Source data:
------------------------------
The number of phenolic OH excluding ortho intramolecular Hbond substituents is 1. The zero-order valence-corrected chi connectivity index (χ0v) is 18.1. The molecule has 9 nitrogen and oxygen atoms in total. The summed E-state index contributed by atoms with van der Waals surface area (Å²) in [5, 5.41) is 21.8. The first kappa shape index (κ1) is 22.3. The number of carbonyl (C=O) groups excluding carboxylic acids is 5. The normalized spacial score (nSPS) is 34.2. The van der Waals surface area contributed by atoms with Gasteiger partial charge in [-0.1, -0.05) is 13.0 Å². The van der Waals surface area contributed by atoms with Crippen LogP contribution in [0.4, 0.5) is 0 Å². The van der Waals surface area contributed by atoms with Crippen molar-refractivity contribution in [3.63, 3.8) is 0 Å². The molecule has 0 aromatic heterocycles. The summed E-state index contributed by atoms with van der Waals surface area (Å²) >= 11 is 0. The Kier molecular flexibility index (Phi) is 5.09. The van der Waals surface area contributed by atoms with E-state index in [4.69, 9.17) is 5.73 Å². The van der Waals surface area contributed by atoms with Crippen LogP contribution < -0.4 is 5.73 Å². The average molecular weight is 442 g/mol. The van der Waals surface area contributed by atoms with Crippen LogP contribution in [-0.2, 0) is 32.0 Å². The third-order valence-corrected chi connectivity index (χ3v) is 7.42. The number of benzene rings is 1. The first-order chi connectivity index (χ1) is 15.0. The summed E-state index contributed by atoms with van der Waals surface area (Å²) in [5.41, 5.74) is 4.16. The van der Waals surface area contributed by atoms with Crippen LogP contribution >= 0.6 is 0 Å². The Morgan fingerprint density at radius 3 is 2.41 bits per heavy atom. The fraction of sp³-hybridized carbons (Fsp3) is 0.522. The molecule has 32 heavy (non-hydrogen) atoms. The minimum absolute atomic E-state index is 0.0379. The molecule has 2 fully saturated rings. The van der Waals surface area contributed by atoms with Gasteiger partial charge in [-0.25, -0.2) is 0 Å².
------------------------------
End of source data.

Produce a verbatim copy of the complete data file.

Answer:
The number of phenolic OH excluding ortho intramolecular Hbond substituents is 1. The zero-order valence-corrected chi connectivity index (χ0v) is 18.1. The molecule has 9 nitrogen and oxygen atoms in total. The summed E-state index contributed by atoms with van der Waals surface area (Å²) in [5, 5.41) is 21.8. The first kappa shape index (κ1) is 22.3. The number of carbonyl (C=O) groups excluding carboxylic acids is 5. The normalized spacial score (nSPS) is 34.2. The van der Waals surface area contributed by atoms with Gasteiger partial charge in [-0.1, -0.05) is 13.0 Å². The van der Waals surface area contributed by atoms with Crippen LogP contribution in [0.4, 0.5) is 0 Å². The van der Waals surface area contributed by atoms with Crippen molar-refractivity contribution in [3.63, 3.8) is 0 Å². The molecule has 0 aromatic heterocycles. The summed E-state index contributed by atoms with van der Waals surface area (Å²) >= 11 is 0. The Kier molecular flexibility index (Phi) is 5.09. The van der Waals surface area contributed by atoms with E-state index in [4.69, 9.17) is 5.73 Å². The van der Waals surface area contributed by atoms with Crippen LogP contribution < -0.4 is 5.73 Å². The average molecular weight is 442 g/mol. The van der Waals surface area contributed by atoms with Crippen LogP contribution in [-0.2, 0) is 32.0 Å². The third-order valence-corrected chi connectivity index (χ3v) is 7.42. The number of benzene rings is 1. The first-order chi connectivity index (χ1) is 15.0. The summed E-state index contributed by atoms with van der Waals surface area (Å²) in [5.41, 5.74) is 4.16. The van der Waals surface area contributed by atoms with Crippen LogP contribution >= 0.6 is 0 Å². The Morgan fingerprint density at radius 3 is 2.41 bits per heavy atom. The fraction of sp³-hybridized carbons (Fsp3) is 0.522. The molecule has 32 heavy (non-hydrogen) atoms. The minimum absolute atomic E-state index is 0.0379. The molecule has 2 fully saturated rings. The van der Waals surface area contributed by atoms with Gasteiger partial charge in [-0.25, -0.2) is 0 Å².